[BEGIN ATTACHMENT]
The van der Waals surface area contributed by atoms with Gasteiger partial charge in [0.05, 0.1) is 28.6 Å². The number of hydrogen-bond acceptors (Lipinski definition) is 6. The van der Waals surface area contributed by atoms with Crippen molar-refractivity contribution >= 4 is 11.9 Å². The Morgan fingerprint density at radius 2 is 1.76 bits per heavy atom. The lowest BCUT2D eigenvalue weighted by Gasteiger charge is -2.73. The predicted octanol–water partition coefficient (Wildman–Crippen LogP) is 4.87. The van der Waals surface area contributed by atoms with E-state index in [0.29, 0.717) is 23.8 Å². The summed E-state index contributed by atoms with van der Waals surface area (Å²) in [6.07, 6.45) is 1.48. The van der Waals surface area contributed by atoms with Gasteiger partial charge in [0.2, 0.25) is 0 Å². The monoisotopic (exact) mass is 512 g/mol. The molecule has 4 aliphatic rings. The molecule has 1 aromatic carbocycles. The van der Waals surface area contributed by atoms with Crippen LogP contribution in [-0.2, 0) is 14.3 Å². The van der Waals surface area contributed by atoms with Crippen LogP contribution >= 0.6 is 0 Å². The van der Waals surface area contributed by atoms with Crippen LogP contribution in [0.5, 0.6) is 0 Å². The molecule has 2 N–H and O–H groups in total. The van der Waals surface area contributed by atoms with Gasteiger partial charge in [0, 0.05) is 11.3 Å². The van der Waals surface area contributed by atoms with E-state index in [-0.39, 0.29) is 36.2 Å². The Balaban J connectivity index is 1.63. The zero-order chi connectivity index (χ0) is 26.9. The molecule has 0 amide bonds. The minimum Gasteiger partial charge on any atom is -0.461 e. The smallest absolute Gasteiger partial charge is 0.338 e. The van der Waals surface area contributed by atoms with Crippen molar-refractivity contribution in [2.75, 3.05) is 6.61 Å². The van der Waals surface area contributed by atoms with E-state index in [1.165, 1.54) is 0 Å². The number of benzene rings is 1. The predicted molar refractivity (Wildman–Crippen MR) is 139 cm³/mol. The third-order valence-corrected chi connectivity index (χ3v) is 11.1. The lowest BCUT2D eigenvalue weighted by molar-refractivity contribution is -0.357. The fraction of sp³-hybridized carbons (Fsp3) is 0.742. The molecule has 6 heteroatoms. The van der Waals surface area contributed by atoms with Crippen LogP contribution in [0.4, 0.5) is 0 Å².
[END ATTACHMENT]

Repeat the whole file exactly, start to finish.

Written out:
The van der Waals surface area contributed by atoms with Gasteiger partial charge in [0.05, 0.1) is 28.6 Å². The number of hydrogen-bond acceptors (Lipinski definition) is 6. The van der Waals surface area contributed by atoms with Crippen molar-refractivity contribution >= 4 is 11.9 Å². The Morgan fingerprint density at radius 2 is 1.76 bits per heavy atom. The lowest BCUT2D eigenvalue weighted by Gasteiger charge is -2.73. The predicted octanol–water partition coefficient (Wildman–Crippen LogP) is 4.87. The van der Waals surface area contributed by atoms with E-state index in [0.29, 0.717) is 23.8 Å². The summed E-state index contributed by atoms with van der Waals surface area (Å²) in [6.07, 6.45) is 1.48. The van der Waals surface area contributed by atoms with Gasteiger partial charge in [0.2, 0.25) is 0 Å². The monoisotopic (exact) mass is 512 g/mol. The molecule has 4 aliphatic rings. The molecule has 1 aromatic carbocycles. The van der Waals surface area contributed by atoms with Crippen LogP contribution in [-0.2, 0) is 14.3 Å². The van der Waals surface area contributed by atoms with Crippen LogP contribution >= 0.6 is 0 Å². The van der Waals surface area contributed by atoms with Crippen LogP contribution in [0.5, 0.6) is 0 Å². The molecule has 2 N–H and O–H groups in total. The van der Waals surface area contributed by atoms with Gasteiger partial charge in [0, 0.05) is 11.3 Å². The van der Waals surface area contributed by atoms with E-state index in [-0.39, 0.29) is 36.2 Å². The Balaban J connectivity index is 1.63. The zero-order chi connectivity index (χ0) is 26.9. The molecule has 0 amide bonds. The minimum Gasteiger partial charge on any atom is -0.461 e. The smallest absolute Gasteiger partial charge is 0.338 e. The van der Waals surface area contributed by atoms with Crippen molar-refractivity contribution in [2.75, 3.05) is 6.61 Å². The van der Waals surface area contributed by atoms with E-state index in [1.165, 1.54) is 0 Å². The number of benzene rings is 1. The predicted molar refractivity (Wildman–Crippen MR) is 139 cm³/mol. The third-order valence-corrected chi connectivity index (χ3v) is 11.1. The lowest BCUT2D eigenvalue weighted by molar-refractivity contribution is -0.357. The fraction of sp³-hybridized carbons (Fsp3) is 0.742. The molecule has 6 heteroatoms. The van der Waals surface area contributed by atoms with Crippen LogP contribution in [0.4, 0.5) is 0 Å².